Year of Award


Document Type


Degree Type

Master of Science (MS)

Degree Name

Health and Human Performance (Exercise Science Option)

Department or School/College

College of Education and Human Sciences

Committee Chair

Matt Bundle

Commitee Members

Matt Bundle, Chuck Dumke, Brent Ruby, Rich Willy


Load carriage, energy expenditure, pandolf, wildland firefighting, pack test, hiking


University of Montana

Subject Categories

Life Sciences | Medicine and Health Sciences


Despite extensive and ongoing scientific study into the metabolic requirements of load carriage, an understanding quantifying the effect of speed, load, sex and body mass has yet to come forth and the extent to which established models predict these requirements is largely untested. Specifically, because existing experimental efforts have typically focused on relatively modest walking speeds using loads representing a fixed portion of the subject’s mass, extending the available predictions to applications where individuals complete a common task carrying an identical absolute load provides estimates of unknown accuracy. PURPOSE: Here, we measured the energy use in a large subject group walking at speeds surrounding the 1.8 m s-1 necessary to successfully complete the 4.83 km USFS wildland firefighter arduous pack (20.5kg) test, and compared these results to estimates available from the prevailing models. METHODS: We measured VO2 from 61 young (age = 22.8±3.2 yrs) adults (36 males; 25 females; study range: Mb = 55.4-119.6 kg; height = 1.52-1.93 m) as they performed four, 5min trials, with a 20.5kg pack, on a level treadmill at 1.7, 1.8, 1.9 m s-1, and their individual average speed from a previously administered pack test. In addition, a subset of n=10 subjects were equipped with Douglas bags during the simulated pack test to measure steady state VO2. We used the methods of Pandolf et al. 1977 and Ludlow & Weyand 2017 to generate VO2 estimates for the individual trials we administered. RESULTS: Measured values of VO2 increased from 22.4±3.2 and 24.6±4.1 ml kg-1 min-1 at 1.7 m s-1,to 31.6±5.3 and 31.0±4.5 ml kg-1 min-1 at the fastest speed administered for males and females respectively. In contrast, the accuracy of the predictive models decreased with speed and yielded prediction errors of -12.4 and -22.9% at 1.7 m s-1 for the Pandolf and Ludlow & Weyand methods respectively, these errors were -18.0 and -32.2% at the fastest speeds administered. When evaluated at the speed subjects used in the field trial, the prediction models underestimated energy expenditure by 5.0±4.4 and 10.4±4.9 mlO2·kg-1·min-1 respectively. CONCLUSION: We conclude that existing predictive models do not retain their accuracy, and substantially underestimate measured values when applied to a group of male and female subjects undertaking relatively fast walking speeds on a flat surface with a heavy load.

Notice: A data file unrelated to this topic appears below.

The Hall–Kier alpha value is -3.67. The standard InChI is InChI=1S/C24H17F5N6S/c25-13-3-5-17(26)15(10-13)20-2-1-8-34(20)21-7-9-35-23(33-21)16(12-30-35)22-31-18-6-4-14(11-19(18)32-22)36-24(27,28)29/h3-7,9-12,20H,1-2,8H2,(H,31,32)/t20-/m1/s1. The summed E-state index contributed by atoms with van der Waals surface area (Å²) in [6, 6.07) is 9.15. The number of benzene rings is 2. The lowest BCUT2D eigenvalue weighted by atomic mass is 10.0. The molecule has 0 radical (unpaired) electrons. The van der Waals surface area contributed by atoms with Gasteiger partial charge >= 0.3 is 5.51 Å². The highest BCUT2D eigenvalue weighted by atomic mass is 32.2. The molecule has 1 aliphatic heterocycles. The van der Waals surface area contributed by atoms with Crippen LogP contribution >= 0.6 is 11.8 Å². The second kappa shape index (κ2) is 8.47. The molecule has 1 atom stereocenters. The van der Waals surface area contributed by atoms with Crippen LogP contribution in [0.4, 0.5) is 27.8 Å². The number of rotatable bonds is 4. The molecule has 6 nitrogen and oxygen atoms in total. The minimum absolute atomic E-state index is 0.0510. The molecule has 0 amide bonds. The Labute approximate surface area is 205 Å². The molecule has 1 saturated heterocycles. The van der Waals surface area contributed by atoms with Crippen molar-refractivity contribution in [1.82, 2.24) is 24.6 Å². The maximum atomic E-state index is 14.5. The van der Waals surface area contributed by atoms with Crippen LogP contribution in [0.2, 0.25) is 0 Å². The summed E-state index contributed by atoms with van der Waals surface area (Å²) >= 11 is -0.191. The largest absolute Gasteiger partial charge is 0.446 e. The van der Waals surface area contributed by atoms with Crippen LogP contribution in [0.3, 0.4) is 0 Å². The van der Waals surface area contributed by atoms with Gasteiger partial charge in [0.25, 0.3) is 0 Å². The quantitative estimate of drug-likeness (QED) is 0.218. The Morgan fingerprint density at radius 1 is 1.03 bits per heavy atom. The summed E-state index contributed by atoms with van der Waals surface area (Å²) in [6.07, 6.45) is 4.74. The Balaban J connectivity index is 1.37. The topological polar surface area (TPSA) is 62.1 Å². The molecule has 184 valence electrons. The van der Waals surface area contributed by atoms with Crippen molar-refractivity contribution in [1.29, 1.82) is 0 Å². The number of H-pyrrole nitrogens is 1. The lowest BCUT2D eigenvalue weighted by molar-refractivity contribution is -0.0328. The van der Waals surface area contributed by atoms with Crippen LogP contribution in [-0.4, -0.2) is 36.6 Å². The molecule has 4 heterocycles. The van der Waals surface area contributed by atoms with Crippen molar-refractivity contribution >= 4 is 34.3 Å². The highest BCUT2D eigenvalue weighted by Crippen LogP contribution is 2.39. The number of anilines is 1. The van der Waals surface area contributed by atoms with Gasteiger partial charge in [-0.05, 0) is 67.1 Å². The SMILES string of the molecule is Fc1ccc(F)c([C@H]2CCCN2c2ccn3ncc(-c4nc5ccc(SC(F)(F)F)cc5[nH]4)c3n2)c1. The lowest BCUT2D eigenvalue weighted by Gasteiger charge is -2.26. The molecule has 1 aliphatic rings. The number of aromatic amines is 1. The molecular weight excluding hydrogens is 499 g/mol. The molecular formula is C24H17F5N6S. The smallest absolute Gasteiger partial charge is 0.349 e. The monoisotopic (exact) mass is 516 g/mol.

© Copyright 2018 Jeffrey T. Strang, Christopher J. Alfiero, Charles Dumke, Brent Ruby, and Matthew Bundle